Pilots love to talk in code. It’s surprising, then, that so many are uncomfortable with decoding METARs. These weather reports are a critical piece in deciding whether or not to make a flight. Once you realize and understand that the reports are formulaic, you should have no trouble reading the weather quickly.
KICT 041553Z 26011KT 4SM BR OVC005 14/14 A2979 RMK AO2 RAE21 SLP080 P0000 T01440144
Station ID—This is the location of the observation. Although usually an airport, many off-airport sites provide METARs as well. This report is from Wichita.
Date and time—This section starts with a two-digit date and ends with a four-digit time, in Zulu. This report was generated on the fourth day of the month at 1553 Zulu. At a tower-controlled airport, the reports are often issued once an hour, while nontowered airports will release them every 15 minutes or so.
Wind—Both direction and speed are presented in the wind section. The direction is first, and is expressed in terms of its origin in tens of degrees. The two-digit speed is next. If there is a gust factor, it comes after the letter G. Everything is followed by KT, indicating knots, and helping to offset the section. VRB means the wind is variable, and WS indicates wind shear. On this day the wind was from 260 degrees at 11 knots.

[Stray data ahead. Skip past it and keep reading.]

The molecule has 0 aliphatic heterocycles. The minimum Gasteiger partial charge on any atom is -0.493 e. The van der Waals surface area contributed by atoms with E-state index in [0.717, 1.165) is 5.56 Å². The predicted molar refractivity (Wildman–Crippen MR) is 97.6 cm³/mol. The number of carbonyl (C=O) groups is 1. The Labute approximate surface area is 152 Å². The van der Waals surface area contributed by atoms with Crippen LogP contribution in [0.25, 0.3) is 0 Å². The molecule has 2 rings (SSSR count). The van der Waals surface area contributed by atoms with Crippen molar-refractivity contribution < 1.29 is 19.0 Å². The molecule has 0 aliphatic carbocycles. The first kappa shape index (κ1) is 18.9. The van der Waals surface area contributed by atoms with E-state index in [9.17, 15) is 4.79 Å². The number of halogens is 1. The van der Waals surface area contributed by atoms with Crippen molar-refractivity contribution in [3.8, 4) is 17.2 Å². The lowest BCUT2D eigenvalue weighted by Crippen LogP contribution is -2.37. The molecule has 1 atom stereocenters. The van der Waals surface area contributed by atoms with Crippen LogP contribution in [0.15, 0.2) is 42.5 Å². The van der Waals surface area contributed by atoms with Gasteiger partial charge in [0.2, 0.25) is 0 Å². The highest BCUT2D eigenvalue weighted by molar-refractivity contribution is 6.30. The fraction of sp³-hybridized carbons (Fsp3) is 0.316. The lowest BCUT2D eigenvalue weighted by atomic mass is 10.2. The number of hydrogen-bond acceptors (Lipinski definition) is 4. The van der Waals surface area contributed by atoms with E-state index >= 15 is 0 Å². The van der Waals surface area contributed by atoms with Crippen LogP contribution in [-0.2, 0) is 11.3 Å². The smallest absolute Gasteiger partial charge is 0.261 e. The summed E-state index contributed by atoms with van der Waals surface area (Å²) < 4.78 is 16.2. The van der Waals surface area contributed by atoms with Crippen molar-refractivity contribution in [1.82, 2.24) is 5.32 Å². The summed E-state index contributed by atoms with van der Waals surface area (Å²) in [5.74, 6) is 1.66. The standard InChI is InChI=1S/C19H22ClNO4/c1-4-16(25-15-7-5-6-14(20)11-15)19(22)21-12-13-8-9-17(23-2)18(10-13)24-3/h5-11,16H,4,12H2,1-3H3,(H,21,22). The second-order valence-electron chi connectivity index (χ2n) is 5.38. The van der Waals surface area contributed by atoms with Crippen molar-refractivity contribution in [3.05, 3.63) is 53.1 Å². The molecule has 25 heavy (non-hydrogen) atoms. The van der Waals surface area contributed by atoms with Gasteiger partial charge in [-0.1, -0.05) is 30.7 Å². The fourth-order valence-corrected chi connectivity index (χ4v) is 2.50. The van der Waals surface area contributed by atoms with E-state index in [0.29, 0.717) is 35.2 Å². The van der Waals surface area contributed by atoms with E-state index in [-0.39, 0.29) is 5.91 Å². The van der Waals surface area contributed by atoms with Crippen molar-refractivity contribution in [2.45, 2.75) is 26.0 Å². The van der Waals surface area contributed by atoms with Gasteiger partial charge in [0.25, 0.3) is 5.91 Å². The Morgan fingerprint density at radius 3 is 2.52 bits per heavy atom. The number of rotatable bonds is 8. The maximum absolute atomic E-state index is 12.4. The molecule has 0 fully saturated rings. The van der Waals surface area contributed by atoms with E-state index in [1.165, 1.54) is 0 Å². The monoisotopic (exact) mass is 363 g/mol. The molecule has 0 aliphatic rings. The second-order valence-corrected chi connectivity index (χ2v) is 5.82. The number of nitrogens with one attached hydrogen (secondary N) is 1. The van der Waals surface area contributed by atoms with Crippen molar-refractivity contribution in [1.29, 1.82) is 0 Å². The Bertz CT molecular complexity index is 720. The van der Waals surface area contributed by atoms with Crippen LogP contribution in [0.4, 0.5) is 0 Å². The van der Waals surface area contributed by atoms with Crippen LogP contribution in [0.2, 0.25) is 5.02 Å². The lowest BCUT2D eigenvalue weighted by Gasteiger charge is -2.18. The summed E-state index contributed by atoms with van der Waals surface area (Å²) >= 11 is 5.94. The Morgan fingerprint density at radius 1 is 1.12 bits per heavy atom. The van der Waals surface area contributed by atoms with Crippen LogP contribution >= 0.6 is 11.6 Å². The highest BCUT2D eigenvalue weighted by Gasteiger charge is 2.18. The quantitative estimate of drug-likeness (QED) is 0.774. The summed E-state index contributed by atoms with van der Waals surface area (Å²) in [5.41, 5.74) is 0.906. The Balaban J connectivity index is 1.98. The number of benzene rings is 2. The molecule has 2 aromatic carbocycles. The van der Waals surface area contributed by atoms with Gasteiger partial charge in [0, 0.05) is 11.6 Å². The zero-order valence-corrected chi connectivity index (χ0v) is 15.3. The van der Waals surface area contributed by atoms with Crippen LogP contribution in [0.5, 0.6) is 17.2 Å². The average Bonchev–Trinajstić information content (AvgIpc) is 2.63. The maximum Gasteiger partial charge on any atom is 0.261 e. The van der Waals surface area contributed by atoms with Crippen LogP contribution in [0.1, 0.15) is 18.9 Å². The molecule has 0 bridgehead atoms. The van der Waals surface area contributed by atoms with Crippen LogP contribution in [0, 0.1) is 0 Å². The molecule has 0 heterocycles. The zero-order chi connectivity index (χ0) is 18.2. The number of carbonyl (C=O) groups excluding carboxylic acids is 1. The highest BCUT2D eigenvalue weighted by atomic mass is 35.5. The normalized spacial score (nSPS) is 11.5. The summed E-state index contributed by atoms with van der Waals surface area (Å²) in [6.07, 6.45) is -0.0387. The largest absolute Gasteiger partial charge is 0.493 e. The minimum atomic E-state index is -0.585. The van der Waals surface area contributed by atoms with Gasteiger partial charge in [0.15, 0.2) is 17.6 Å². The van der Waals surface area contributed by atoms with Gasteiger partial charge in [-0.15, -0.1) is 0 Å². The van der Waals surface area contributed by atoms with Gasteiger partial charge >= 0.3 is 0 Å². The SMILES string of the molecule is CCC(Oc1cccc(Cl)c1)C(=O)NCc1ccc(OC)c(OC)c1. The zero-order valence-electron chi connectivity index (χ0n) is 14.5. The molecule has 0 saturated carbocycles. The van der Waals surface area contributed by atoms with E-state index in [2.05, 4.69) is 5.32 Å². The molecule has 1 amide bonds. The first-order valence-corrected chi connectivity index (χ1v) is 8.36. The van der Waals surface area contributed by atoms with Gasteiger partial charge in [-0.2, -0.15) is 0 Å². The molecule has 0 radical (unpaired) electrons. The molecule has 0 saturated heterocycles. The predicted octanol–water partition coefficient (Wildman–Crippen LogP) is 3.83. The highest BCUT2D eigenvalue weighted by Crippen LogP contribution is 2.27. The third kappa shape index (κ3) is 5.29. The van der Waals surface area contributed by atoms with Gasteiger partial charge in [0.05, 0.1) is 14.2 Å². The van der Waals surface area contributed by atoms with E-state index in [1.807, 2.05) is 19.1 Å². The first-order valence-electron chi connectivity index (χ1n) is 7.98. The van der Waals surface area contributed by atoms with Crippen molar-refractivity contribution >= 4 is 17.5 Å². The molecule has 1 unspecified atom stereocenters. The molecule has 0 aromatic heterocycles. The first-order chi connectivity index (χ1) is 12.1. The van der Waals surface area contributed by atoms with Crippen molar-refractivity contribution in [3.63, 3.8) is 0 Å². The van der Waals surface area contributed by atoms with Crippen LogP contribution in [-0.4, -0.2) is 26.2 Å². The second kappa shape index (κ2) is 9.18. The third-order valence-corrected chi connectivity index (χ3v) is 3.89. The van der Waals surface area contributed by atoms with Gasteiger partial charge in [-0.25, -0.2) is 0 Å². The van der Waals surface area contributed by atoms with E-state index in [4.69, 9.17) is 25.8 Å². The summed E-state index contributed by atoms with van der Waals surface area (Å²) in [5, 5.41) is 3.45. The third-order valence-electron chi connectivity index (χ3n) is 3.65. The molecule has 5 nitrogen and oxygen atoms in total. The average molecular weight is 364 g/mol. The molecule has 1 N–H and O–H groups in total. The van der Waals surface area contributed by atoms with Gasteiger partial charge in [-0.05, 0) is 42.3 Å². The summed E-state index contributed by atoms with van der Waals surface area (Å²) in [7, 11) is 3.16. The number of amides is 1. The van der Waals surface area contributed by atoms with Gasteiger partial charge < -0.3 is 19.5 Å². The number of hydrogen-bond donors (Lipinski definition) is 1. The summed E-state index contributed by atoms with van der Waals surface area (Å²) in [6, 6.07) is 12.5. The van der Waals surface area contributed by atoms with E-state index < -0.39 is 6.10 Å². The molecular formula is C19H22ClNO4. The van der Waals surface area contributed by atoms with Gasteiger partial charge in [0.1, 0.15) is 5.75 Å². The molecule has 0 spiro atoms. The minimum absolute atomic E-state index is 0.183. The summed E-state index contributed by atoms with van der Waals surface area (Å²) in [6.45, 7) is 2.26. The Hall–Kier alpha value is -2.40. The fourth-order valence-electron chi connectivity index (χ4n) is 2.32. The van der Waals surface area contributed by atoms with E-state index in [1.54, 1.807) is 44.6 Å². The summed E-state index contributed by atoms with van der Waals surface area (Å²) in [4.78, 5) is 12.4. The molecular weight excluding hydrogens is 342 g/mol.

Visibility—Expressed in statue miles, visibility is rarely indicated more than 10 miles. Anything more and it’s more or less considered unrestricted. Very low visibilities can be expressed in terms of runway visual range, especially at large airports. If you see this, it means visibility is less than a mile.
Weather phenomenon—Fog, rain, mist, and other weather of note is listed next. Each is expressed in code form (see table).
Ceiling—The sky can be any of the following: clear (CLR), few clouds (FEW), scattered (SCT), broken (BKN), or overcast (OVC). After the indication, the height is reflected above the ground in a three-digit number. The last digit is hundreds of feet and the first two are thousands. On days with low visibility, the ceiling may be expressed in terms of vertical visibility. In this report, the sky is overcast at 500 feet.
Temperature/dew point—The temperature is first in Celsius, followed by the dew point in Celsius.
Remarks—The remarks section is full of secondary information. Common entries include a code such as A02, which indicates the report was automated, and a T,
followed by a long string of numbers. This is the temperature and dew point in hundreds of degrees to a tenth (temperature is 14.4 and dew point is 14.4 in this report).